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Popular commitments with liberal turns

SWAPAN MULLICK |

No one could have imagined that an actor with such solid foundations in cinema could have connections that stretched far and wide. Whether it was the need to sustain the legacy of quality theatre in difficult times or working in a television series on the detective Feluda (an altogether unknown territory), one saw Shashi Kapoor sliding into varied commitments with energy and sense of purpose.

There was a natural movement into popular films with early hiccups till the turning point came with Jab Jab Phool Khile in 1965. What was evident was his ability to move from potboilers like Chor Machaye Shor and Chori Mera Kaam where he co-starred Mumtaz and and Zeenat Aman to the polished milieu of The Householder and Shakespearewallah, which gave him his first experience of international film festivals.

It was the dignified grooming and qualities of a thorough gentleman that perhaps enabled Shashi to fit into contrasting situations beginning as a child actor in Aag in 1948 till he retired in 1998 after Side Streets (one of the nine films he did with Merchant-Ivory) and Jinnah, the UK-based biopic where he was the narrator. As a member of the Kapoor family whose brothers had established themselves in the profession, Shashi probably had no other career option. What distinguished his cinematic consciousness was the liberal mind that stretched to several areas of artistic expression.

The seventies were the most productive phase. There was a particular year when around a dozen of his films were released. The magazines kept talking about the number of acting assignments, prompting Raj Kapoor to call him a “taxi” when they were making Satyam Shivam Sundaram. It was more of a media hype considering that the final tally of his films was never much more than his contemporaries like Rajesh Khanna and Amitabh Bachchan or even Vinod Khanna and Jeetendra. But where he made himself different was the calculated effort to mix entertainment with meaningful commitments. He combined a solo image in Prem Patra, Sharmilee and Pyar Ka Mausam with multi-starrers like Waqt, Roti Kapda Aur Makaan and the much-talked about Deewar. When it came to producing his own films, it was a territory far removed from lavishly mounted fantasy.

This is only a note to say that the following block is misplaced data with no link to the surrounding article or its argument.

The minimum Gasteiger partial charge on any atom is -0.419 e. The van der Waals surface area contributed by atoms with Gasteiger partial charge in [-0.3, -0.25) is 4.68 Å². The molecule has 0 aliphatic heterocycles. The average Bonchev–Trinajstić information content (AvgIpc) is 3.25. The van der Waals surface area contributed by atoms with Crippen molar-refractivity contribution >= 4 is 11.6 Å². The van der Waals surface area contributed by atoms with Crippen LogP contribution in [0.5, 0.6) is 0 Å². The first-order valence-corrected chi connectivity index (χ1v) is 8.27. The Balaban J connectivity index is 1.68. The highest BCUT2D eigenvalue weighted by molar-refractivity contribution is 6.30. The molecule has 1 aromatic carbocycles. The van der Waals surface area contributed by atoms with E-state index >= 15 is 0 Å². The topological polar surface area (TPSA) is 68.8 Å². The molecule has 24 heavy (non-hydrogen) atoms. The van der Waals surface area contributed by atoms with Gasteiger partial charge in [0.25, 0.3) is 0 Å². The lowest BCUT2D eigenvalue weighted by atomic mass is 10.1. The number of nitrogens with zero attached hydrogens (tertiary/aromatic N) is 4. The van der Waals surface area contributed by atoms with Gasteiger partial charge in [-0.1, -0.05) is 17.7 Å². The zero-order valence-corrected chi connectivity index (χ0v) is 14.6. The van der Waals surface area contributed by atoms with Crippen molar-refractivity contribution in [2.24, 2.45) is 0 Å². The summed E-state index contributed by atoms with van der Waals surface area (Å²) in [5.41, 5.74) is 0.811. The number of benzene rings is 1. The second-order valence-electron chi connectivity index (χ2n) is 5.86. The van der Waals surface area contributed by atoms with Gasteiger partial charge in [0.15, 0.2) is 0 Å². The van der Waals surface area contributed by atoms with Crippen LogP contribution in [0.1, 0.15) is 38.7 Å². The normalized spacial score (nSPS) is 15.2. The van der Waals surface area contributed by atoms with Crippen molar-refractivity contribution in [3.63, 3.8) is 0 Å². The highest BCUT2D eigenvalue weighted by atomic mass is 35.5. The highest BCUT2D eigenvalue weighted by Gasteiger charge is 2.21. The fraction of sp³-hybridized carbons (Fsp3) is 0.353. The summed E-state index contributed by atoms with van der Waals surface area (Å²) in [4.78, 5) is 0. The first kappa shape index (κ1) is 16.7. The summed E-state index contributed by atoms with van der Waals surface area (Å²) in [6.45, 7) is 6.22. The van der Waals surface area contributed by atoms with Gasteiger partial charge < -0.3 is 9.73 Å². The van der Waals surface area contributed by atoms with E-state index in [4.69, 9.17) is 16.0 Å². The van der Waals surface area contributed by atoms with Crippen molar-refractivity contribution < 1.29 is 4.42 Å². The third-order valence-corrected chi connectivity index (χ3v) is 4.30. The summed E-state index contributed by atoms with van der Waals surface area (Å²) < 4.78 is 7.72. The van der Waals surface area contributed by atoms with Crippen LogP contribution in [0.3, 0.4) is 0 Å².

It was a different experience with Satyajit Ray, Shyam Benegal, Gulzar, Govind Nihalani and of course James Ivory and Ismail Merchant with whom he had a special connection after marrying Jennifer. Whether or not it was meant to escape the sustained glamour and glitz of Bollywood, Shashi made it clear that his personal inclinations lay elsewhere. When he set up his production house, the first film was Shyam Benegal’s Junoon, which was based on the Ruskin Bond story revolving around the 1857 mutiny. It went on to include films that were outside the mainstream circuit that had made him a star who could fit into formula with ravishing looks but without the muscle that some of his contemporaries could proudly claim.

Vijeta was directed by Govind Nihalani and introduced his son while it was anybody’s guess whether Aparna Sen could have finally made 36 Chowringhee Lane had Shashi not come forward to support the project. It was perhaps of a natural inclination to explore unknown territories and keep his artistic interests alive. He couldn’t stay away from assisting his brother Shammi who directed Manoranjan, a virtual copy of Irma La Douce.

Around the same time, he caused a stir at the 1975 international film festival in Delhi when he appeared opposite an unclad Simi Garewal in Conrad Rooks’ Siddharth based on the Herman Hesse novel. If he could engage in amazing adventures with Rajesh Khanna in Prem Kahani, he could do the same with Pierce Brosnan in The Deceivers. If he could excel as a popular star in Prakash Mehra’s 1968 blockbuster Haseena Maan Jayegi, he could perform with the same conviction as the honest journalist fighting corruption in political circles in Ramesh Sharma’s New Delhi Times. Critics may have regretted that he didn’t get as many opportunities to display the same skills in socially relevant settings but Shashi himself may have had no regrets. His professional integrity and pleasing personality extended to everything that he did.

Not all that he did fetched him the returns he may have wanted and the Indo-Soviet venture, Ajooba, which he directed, was a major disappointment. That did not move Shashi from the determination to provide a platform for talent in theatre as a tribute to his father, Prithviraj. The 200-seater Prithvi Theatre was never a commercially rewarding proposition but it gave fruitful opportunities to MS Sathyu, Naseeruddin Shah, Om Puri and Ratna Pathak Shah and many more even after his death. It could also have kept alive memories of Jennifer whom he had met on the theatre circuit in Kolkata when they were part of separate groups. The emotional connection with the city went far beyond stray events.

It extended from the locality where he was born to the countless meetings with Satyajit Ray while working on the Mechant-Ivory films, producing Aparna Sen’s first directorial venture and finally playing the detective in the television series, Satyajit Ray Presents. It had mixed results and the only Bengali film he had acted in was dropped midway. It made no difference to the bond and to the frequent visits till he was